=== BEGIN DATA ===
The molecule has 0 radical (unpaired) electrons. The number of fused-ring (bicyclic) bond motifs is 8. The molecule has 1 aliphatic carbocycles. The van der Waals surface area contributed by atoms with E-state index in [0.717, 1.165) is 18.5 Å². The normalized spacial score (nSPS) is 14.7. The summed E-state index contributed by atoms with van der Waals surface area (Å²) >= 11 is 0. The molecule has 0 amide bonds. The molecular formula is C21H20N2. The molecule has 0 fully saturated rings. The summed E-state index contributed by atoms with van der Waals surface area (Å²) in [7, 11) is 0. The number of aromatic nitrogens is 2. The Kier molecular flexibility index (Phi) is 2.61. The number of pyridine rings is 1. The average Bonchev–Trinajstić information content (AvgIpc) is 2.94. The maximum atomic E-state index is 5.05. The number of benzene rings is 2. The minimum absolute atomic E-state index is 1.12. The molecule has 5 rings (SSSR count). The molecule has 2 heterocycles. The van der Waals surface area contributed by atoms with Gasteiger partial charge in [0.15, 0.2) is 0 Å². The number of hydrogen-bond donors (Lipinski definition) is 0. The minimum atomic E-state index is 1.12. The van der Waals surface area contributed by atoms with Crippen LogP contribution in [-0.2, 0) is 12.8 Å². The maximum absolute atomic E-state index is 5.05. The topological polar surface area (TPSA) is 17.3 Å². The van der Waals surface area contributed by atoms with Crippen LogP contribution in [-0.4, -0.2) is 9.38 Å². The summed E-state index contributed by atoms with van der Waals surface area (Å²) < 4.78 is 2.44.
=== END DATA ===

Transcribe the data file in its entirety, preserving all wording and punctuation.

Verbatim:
The molecule has 0 radical (unpaired) electrons. The number of fused-ring (bicyclic) bond motifs is 8. The molecule has 1 aliphatic carbocycles. The van der Waals surface area contributed by atoms with E-state index in [0.717, 1.165) is 18.5 Å². The normalized spacial score (nSPS) is 14.7. The summed E-state index contributed by atoms with van der Waals surface area (Å²) >= 11 is 0. The molecule has 0 amide bonds. The molecular formula is C21H20N2. The molecule has 0 fully saturated rings. The summed E-state index contributed by atoms with van der Waals surface area (Å²) in [7, 11) is 0. The number of aromatic nitrogens is 2. The Kier molecular flexibility index (Phi) is 2.61. The number of pyridine rings is 1. The average Bonchev–Trinajstić information content (AvgIpc) is 2.94. The maximum atomic E-state index is 5.05. The number of benzene rings is 2. The minimum absolute atomic E-state index is 1.12. The molecule has 5 rings (SSSR count). The molecule has 2 heterocycles. The van der Waals surface area contributed by atoms with Gasteiger partial charge in [0.15, 0.2) is 0 Å². The number of hydrogen-bond donors (Lipinski definition) is 0. The minimum atomic E-state index is 1.12. The van der Waals surface area contributed by atoms with Crippen LogP contribution in [-0.2, 0) is 12.8 Å². The maximum absolute atomic E-state index is 5.05. The topological polar surface area (TPSA) is 17.3 Å². The van der Waals surface area contributed by atoms with Crippen LogP contribution in [-0.4, -0.2) is 9.38 Å². The summed E-state index contributed by atoms with van der Waals surface area (Å²) < 4.78 is 2.44.